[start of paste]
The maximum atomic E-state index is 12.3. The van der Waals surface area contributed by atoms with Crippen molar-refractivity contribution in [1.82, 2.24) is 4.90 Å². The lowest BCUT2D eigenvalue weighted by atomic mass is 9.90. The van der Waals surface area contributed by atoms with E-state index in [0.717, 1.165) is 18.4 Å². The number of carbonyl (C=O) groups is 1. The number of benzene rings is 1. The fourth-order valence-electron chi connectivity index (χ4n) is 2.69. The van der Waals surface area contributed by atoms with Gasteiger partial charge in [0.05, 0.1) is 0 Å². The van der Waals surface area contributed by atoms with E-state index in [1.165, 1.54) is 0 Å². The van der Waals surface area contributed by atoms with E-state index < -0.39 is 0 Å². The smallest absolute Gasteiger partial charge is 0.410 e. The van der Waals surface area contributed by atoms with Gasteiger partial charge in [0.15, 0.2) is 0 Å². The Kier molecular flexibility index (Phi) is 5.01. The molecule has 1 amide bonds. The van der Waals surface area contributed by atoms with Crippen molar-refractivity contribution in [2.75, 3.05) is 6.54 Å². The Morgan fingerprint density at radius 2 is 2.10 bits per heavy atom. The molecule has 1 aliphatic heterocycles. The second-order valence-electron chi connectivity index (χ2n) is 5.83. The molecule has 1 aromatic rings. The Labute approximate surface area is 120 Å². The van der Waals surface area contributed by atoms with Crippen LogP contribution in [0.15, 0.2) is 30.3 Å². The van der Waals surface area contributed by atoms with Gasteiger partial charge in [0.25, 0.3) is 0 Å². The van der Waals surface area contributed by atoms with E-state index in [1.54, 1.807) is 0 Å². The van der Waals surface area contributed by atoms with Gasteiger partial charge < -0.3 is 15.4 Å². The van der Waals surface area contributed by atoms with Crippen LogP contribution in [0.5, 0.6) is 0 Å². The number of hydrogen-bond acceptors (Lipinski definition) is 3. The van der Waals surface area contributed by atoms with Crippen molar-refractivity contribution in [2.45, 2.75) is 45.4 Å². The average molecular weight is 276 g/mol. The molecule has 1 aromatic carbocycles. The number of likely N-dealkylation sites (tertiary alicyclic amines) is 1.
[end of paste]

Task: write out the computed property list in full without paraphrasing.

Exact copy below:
The maximum atomic E-state index is 12.3. The van der Waals surface area contributed by atoms with Crippen molar-refractivity contribution in [1.82, 2.24) is 4.90 Å². The lowest BCUT2D eigenvalue weighted by atomic mass is 9.90. The van der Waals surface area contributed by atoms with E-state index in [0.717, 1.165) is 18.4 Å². The number of carbonyl (C=O) groups is 1. The number of benzene rings is 1. The fourth-order valence-electron chi connectivity index (χ4n) is 2.69. The van der Waals surface area contributed by atoms with Gasteiger partial charge in [0.05, 0.1) is 0 Å². The van der Waals surface area contributed by atoms with E-state index in [1.165, 1.54) is 0 Å². The van der Waals surface area contributed by atoms with E-state index < -0.39 is 0 Å². The smallest absolute Gasteiger partial charge is 0.410 e. The van der Waals surface area contributed by atoms with Gasteiger partial charge in [0.15, 0.2) is 0 Å². The Kier molecular flexibility index (Phi) is 5.01. The molecule has 1 amide bonds. The van der Waals surface area contributed by atoms with Crippen molar-refractivity contribution in [2.75, 3.05) is 6.54 Å². The Morgan fingerprint density at radius 2 is 2.10 bits per heavy atom. The molecule has 1 aliphatic heterocycles. The second-order valence-electron chi connectivity index (χ2n) is 5.83. The molecule has 1 aromatic rings. The Labute approximate surface area is 120 Å². The van der Waals surface area contributed by atoms with Crippen LogP contribution in [0.15, 0.2) is 30.3 Å². The van der Waals surface area contributed by atoms with Gasteiger partial charge in [0.25, 0.3) is 0 Å². The van der Waals surface area contributed by atoms with E-state index in [1.54, 1.807) is 0 Å². The van der Waals surface area contributed by atoms with Gasteiger partial charge < -0.3 is 15.4 Å². The van der Waals surface area contributed by atoms with Crippen LogP contribution in [0.5, 0.6) is 0 Å². The number of hydrogen-bond acceptors (Lipinski definition) is 3. The van der Waals surface area contributed by atoms with Crippen molar-refractivity contribution in [2.45, 2.75) is 45.4 Å². The average molecular weight is 276 g/mol. The molecule has 1 aromatic carbocycles. The number of likely N-dealkylation sites (tertiary alicyclic amines) is 1.